Walter Winchell
Credit: Wikimedia Commons

For the Washington Monthly’s 50th anniversary issue, twenty former editors revisited one of their most important stories for this magazine. They looked at pieces that had an impact on the world or on themselves; that presaged something big to come; or that were totally wrong in an interesting way. Below is one of the resulting essays. Read more of them here.

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My time at the Washington Monthly was coming to an end when Neal Gabler’s wonderful biography of Walter Winchell, Winchell: Gossip, Power, and the Culture of Celebrity, was published in the fall of 1994. A widely read and watched columnist and broadcaster, Winchell was an architect of the twentieth-century media ethos in which fame, rather than birth or achievement, became America’s dominant signifier. Drawing from show business and politics and sports, Winchell created a national cast of characters who trouped across his virtual stage. Before People magazine, before Larry King Live, before TMZ, there was Walter Winchell.

Then, as now, Monthly book reviews were often a vehicle for wide political and cultural commentary, but I, at age twenty-five, didn’t have an awful lot of political and cultural commentary to spread widely. Which brings us to the magazine’s founder and then editor in chief, Charlie Peters. Over pizza, Negronis, and beer, Charlie talked about the Age of Winchell, that mid-twentieth-century period in which many Americans who had moved from rural communities to the cities needed a new ambient drama. In the old days, networks of kith and kin had provided fodder for conversation and contemplation. In a more urbanized world, radio (which became broadly popular in the 1920s) and tabloid newspapers filled the void. You may not have known what your grandmother was up to, but you could keep abreast of Babe Ruth’s exploits on and off the field, or follow who was getting “Reno-vated” (a Winchellism for a Nevada divorce).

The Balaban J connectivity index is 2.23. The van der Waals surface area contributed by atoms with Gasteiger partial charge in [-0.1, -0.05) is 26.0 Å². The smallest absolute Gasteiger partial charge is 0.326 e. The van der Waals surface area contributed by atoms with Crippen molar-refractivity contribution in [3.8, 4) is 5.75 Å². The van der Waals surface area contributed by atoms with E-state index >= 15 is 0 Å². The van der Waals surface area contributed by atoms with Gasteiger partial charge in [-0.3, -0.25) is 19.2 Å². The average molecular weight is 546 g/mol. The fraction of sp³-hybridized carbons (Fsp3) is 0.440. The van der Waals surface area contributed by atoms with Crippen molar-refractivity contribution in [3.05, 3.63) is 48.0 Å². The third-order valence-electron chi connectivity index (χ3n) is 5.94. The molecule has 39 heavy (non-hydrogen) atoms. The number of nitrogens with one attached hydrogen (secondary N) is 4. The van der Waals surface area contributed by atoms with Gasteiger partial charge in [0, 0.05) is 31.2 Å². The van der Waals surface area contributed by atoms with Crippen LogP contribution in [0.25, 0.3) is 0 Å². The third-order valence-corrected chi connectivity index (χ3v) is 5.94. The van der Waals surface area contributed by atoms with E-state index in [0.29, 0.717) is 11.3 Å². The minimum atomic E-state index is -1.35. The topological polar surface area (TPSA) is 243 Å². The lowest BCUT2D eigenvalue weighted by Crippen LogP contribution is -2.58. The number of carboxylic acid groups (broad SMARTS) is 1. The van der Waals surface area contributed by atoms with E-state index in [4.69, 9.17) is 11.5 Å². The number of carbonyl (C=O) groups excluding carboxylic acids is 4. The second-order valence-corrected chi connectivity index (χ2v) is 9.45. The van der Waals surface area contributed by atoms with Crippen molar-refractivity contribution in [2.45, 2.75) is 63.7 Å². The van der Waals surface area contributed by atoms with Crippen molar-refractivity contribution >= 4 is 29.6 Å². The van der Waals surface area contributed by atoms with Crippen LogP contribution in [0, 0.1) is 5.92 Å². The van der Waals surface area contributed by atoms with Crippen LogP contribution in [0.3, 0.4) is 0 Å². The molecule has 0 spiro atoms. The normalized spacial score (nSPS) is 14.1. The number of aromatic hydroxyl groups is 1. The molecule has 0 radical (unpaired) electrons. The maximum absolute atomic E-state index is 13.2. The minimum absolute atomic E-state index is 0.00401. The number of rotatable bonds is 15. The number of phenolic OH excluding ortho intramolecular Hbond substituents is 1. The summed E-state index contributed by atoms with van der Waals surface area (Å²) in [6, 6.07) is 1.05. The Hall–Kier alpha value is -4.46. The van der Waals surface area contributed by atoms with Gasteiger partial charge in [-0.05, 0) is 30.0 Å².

And so, taking advantage of Gabler’s book and Charlie’s memories, I wrote about the Winchell-ization of politics. By the early 1990s, CNN—then the major cable news outlet; Fox and MSNBC would not be founded until 1996—was making powerful figures out of politicians who were willing to be hyperbolic on camera, on demand. Newt Gingrich was one beneficiary of the intersection of celebrity and politics. A stark sound bite led to more exposure; more exposure led to a larger audience for one’s sound bites; and the larger audience led to greater political power.

This dynamic started with the kind of fame that in many ways began with Winchell. “A mention in his column or on his broadcast meant that one was among the exalted,” Gabler wrote in his biography. “It meant that one’s name was part of the general fund of knowledge. It meant that one’s exploits, even if they were only the exploits of dining, rated acknowledgement. It meant that one’s life was validated.” As my review noted, “The good about this is that it opened the way for people of accomplishment but not of high birth to become leading members of society (Damon Runyon, Joe DiMaggio, Tennessee Williams). The bad is that celebrity became an end in itself, with everybody beginning to think of himself as a potential market commodity.”

The piece did not mention Donald Trump, but it might well have. His electoral victory in 2016 was about many things—not only nativism, xenophobia, isolationism, and anger, but also celebrity, specifically the kind of celebrity that Winchell helped create. Attention created fame; fame led to more attention; and more attention led to power. The reason for the attention being paid in the first instance did not matter; in Winchell’s world, everything was about heat, not light. And that, alas, is the world we live in still.

Jon Meacham

Jon Meacham is a biographer who holds the Rogers Chair in the American Presidency at Vanderbilt University. He was an editor at the
Washington Monthly from 1993 to 1994.